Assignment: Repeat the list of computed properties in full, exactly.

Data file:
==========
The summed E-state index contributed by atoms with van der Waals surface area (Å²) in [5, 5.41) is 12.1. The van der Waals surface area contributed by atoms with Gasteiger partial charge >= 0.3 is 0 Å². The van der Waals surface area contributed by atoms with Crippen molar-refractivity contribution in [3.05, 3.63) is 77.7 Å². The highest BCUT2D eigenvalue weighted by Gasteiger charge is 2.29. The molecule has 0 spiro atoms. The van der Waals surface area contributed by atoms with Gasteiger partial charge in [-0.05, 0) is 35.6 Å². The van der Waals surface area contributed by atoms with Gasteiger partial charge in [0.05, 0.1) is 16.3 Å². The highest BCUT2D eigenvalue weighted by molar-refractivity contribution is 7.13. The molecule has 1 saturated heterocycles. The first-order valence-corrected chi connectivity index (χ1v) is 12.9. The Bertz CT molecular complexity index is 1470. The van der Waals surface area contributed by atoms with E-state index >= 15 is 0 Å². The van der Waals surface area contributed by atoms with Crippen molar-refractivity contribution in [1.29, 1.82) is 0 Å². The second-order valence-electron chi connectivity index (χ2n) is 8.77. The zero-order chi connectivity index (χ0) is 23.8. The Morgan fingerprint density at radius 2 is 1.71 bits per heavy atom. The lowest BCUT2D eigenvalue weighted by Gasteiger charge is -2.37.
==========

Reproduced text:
The summed E-state index contributed by atoms with van der Waals surface area (Å²) in [5, 5.41) is 12.1. The van der Waals surface area contributed by atoms with Gasteiger partial charge >= 0.3 is 0 Å². The van der Waals surface area contributed by atoms with Crippen molar-refractivity contribution in [3.05, 3.63) is 77.7 Å². The highest BCUT2D eigenvalue weighted by Gasteiger charge is 2.29. The molecule has 0 spiro atoms. The van der Waals surface area contributed by atoms with Gasteiger partial charge in [-0.05, 0) is 35.6 Å². The van der Waals surface area contributed by atoms with Gasteiger partial charge in [0.05, 0.1) is 16.3 Å². The highest BCUT2D eigenvalue weighted by molar-refractivity contribution is 7.13. The molecule has 1 saturated heterocycles. The first-order valence-corrected chi connectivity index (χ1v) is 12.9. The Bertz CT molecular complexity index is 1470. The van der Waals surface area contributed by atoms with E-state index >= 15 is 0 Å². The van der Waals surface area contributed by atoms with Crippen molar-refractivity contribution in [1.29, 1.82) is 0 Å². The second-order valence-electron chi connectivity index (χ2n) is 8.77. The zero-order chi connectivity index (χ0) is 23.8. The Morgan fingerprint density at radius 2 is 1.71 bits per heavy atom. The lowest BCUT2D eigenvalue weighted by Gasteiger charge is -2.37.